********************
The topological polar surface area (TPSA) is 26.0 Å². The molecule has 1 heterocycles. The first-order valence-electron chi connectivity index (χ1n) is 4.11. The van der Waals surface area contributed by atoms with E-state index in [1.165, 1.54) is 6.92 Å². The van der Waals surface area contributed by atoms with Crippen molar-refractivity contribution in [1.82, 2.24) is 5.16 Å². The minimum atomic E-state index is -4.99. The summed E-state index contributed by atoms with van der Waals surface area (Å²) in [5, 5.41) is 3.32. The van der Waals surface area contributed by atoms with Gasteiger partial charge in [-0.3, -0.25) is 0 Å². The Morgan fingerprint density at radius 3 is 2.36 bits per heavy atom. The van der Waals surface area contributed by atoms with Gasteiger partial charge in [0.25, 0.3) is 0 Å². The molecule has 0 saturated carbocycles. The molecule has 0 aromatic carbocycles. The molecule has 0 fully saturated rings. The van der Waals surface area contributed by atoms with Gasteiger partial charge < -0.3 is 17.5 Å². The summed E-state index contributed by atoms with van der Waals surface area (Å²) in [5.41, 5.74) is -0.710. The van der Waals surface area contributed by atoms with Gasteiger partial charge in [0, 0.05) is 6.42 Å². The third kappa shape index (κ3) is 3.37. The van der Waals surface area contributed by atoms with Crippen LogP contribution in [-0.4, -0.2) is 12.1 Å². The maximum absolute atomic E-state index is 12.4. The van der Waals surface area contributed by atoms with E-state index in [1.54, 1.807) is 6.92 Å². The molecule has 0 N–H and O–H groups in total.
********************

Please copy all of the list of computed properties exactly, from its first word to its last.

The topological polar surface area (TPSA) is 26.0 Å². The molecule has 1 heterocycles. The first-order valence-electron chi connectivity index (χ1n) is 4.11. The van der Waals surface area contributed by atoms with E-state index in [1.165, 1.54) is 6.92 Å². The van der Waals surface area contributed by atoms with Crippen molar-refractivity contribution in [1.82, 2.24) is 5.16 Å². The minimum atomic E-state index is -4.99. The summed E-state index contributed by atoms with van der Waals surface area (Å²) in [5, 5.41) is 3.32. The van der Waals surface area contributed by atoms with Gasteiger partial charge in [-0.3, -0.25) is 0 Å². The Morgan fingerprint density at radius 3 is 2.36 bits per heavy atom. The van der Waals surface area contributed by atoms with Gasteiger partial charge in [0.25, 0.3) is 0 Å². The molecule has 0 saturated carbocycles. The molecule has 0 aromatic carbocycles. The molecule has 0 fully saturated rings. The van der Waals surface area contributed by atoms with Gasteiger partial charge < -0.3 is 17.5 Å². The summed E-state index contributed by atoms with van der Waals surface area (Å²) in [5.41, 5.74) is -0.710. The van der Waals surface area contributed by atoms with Gasteiger partial charge in [0, 0.05) is 6.42 Å². The third kappa shape index (κ3) is 3.37. The van der Waals surface area contributed by atoms with Crippen LogP contribution in [-0.4, -0.2) is 12.1 Å². The maximum absolute atomic E-state index is 12.4. The van der Waals surface area contributed by atoms with E-state index in [1.54, 1.807) is 6.92 Å². The molecule has 0 N–H and O–H groups in total.